More than 100 landslides have been mapped along the southeast flank of the Uinta Mountains. Large landslide deposits are up to 4.6 kilometers long and have an area of approximately 5-9 km². Landslide types include multiple and successive rock slumps, debris slumps and debris flows. Most landslides have a main head scarp in the Bishop Conglomerate and the large landslides have many minor scarps. Multiple slump blocks are manifest by repeated transverse ridges and trenches in the head area of some landslides. Most body and toe areas are deeply incised by gully erosion (up to 91 meters deep) and drainages are well developed with little ponding. Detailed mapping of the large landslides shows that the deposits are an accumulation of successive slope failures that have continually eroded the landscape over time. Many landslides in the area appear to be inactive and dormant but slopes may continue to fail particularly if landslides are disturbed. A Geographic Information System (GIS) was used to analyse slope failing factors and the main factor that seems to have contributed to slope failure is the presence of abundant shale-rich, weak bedrock capped with the thick and fairly resistant Bishop Conglomerate. Slopes are further destabilized as water percolates down through the porous Bishop Conglomerate. Eventually the water meets underlying shale-rich bedrock where it is channelled near this contact until it emerges as springs. This groundwater flow likely reduces shear strength of the shale-rich substrate and of some of the finer grained layers in the Bishop Conglomerate. Other important slope failure factors include the removal of easily erodable Mesozoic shales from beneath the more-resistant Bishop Conglomerate, headward gully erosion, bedrock dip and slope aspect.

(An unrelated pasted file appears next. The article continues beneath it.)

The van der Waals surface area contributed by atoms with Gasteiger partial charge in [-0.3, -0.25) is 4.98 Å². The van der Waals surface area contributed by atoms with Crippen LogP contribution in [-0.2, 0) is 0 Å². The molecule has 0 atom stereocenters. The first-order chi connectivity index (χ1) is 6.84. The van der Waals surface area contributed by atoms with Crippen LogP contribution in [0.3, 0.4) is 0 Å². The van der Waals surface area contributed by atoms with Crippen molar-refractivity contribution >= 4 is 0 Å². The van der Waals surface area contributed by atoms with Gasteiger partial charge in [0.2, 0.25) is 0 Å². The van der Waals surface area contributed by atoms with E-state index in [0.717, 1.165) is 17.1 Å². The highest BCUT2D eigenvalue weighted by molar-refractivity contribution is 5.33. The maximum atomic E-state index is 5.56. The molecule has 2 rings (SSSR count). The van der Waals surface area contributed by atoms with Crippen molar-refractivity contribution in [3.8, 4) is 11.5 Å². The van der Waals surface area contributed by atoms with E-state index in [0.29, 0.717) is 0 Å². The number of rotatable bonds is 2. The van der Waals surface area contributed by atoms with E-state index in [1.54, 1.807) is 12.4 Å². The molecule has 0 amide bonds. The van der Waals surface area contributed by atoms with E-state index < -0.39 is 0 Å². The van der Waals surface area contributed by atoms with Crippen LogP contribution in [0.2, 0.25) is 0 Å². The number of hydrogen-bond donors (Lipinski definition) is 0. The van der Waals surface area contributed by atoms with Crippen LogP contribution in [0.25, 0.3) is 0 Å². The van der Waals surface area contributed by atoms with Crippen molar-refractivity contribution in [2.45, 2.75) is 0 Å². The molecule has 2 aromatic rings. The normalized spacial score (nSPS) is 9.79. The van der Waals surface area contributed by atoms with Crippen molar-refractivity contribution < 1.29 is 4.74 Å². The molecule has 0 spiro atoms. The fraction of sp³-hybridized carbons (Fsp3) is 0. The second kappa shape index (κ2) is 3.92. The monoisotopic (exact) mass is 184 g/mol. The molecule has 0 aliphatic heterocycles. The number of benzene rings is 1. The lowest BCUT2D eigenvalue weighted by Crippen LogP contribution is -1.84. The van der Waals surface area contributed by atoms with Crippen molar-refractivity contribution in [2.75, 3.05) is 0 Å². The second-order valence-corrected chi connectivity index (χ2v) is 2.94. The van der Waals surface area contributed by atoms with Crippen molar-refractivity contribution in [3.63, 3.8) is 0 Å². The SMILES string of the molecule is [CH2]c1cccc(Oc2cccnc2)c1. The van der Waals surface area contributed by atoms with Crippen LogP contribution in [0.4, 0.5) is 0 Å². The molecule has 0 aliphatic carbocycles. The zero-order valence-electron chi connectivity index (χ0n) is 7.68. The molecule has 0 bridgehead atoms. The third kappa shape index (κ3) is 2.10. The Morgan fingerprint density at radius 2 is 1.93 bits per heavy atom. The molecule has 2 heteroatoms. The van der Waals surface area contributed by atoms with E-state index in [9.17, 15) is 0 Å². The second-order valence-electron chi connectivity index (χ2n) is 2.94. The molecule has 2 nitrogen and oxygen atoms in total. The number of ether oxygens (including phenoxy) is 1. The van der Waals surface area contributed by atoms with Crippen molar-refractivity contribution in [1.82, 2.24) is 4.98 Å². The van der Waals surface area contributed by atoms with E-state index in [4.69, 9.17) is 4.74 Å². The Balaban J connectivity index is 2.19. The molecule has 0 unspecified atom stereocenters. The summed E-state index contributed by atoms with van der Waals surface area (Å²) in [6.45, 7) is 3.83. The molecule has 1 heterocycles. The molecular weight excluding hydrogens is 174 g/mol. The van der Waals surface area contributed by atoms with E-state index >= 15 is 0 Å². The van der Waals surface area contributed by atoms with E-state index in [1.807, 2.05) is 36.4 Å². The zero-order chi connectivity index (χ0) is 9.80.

College and Department

Physical and Mathematical Sciences; Geological Sciences



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landslide, GIS, uinta mountain, bishop conglomerate, slope failing analysis, slump



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Geology Commons